Dec 13, 2010 12:00AM

Oyster #90: YSL Beauty

Secrets from YSL's new International Make-up Director, Lloyd Simmonds.

Yves Saint Laurent reminds us of Paris, Helmut Newton, red lips, Le Smoking, Morocco and Maxim's. What's not to love? For our latest issue, we spoke to the luxury house's new International Make-up Director, Lloyd Simmonds, about his exciting new role. Here are some highlights from the article.

For even the most cosmetically challenged amongst us, there is one product we cannot live without - YSL's Touche eclat. No one knows this better than YSL's new International Make-up Artist, Lloyd Simmonds. "I can't work without my Touche eclat," he says when I speak with him, "or my YSL lipsticks, they are so rich and so intense." Unsurprising then, that the look for the recent YSL Spring Summer show (pictured above) was all about luminous complexions.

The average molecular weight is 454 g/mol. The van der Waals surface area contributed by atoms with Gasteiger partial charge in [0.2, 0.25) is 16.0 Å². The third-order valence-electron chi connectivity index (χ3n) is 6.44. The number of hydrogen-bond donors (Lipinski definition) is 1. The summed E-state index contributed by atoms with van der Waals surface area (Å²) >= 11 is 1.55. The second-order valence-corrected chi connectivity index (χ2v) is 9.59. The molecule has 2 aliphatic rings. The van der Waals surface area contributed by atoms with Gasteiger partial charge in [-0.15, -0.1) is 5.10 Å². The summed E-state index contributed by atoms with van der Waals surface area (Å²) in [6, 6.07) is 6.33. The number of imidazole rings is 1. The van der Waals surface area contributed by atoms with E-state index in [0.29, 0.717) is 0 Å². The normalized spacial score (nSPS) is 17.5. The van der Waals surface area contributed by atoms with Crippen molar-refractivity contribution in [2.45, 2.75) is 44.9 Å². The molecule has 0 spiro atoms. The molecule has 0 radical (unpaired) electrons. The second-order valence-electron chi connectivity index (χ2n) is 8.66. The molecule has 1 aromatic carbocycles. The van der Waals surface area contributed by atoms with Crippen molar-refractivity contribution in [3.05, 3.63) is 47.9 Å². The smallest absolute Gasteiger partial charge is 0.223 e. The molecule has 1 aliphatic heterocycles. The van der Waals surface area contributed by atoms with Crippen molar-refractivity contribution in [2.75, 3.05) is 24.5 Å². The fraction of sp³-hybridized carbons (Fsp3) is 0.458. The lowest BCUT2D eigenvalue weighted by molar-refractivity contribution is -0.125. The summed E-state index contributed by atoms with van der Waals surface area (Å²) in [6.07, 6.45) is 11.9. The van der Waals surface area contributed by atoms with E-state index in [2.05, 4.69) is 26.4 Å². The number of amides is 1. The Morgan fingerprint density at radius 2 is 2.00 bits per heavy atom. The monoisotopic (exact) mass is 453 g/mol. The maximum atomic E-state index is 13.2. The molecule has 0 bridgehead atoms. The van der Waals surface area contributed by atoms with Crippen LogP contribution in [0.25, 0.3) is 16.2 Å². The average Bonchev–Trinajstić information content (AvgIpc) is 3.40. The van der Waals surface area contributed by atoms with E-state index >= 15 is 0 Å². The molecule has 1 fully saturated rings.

Following in the footsteps of legendary make-up artist, Val Garland - who had the role before him, Simmonds has been a fan of the brand from a young age. "I discovered YSL's Opium in 1979. It was a revelation to me, " he says. "Suddenly a perfume embodied everything I loved, everything I was and wanted to be. The players of this world were called Guy Bourdin, Helmut Newton. It was more than luxury, it was luxury of the imagination."

Simmonds' career began in the imaginative world of theatre and dance, an experience that gave him a taste for creativity and colour. "It was the early eighties; self-expression and punk-influenced exhibitionism were very influential," he says. "I studied art and have always painted and drawn. My work is based on the principals of Chiaroscuro and classical drawing technique, and has always been very painterly."

Sounds like the perfect foundations for his new gig. So what is his vision for YSL? "To use their fabulous heritage of style, beauty, innovation, and most of all the magical power of colour," he says. And what won't we be seeing on the runway? "One of the things I would like to disappear," he says, "is the fashion of overly lined lips. Never a good look."

Illustration: Lloyd Simmonds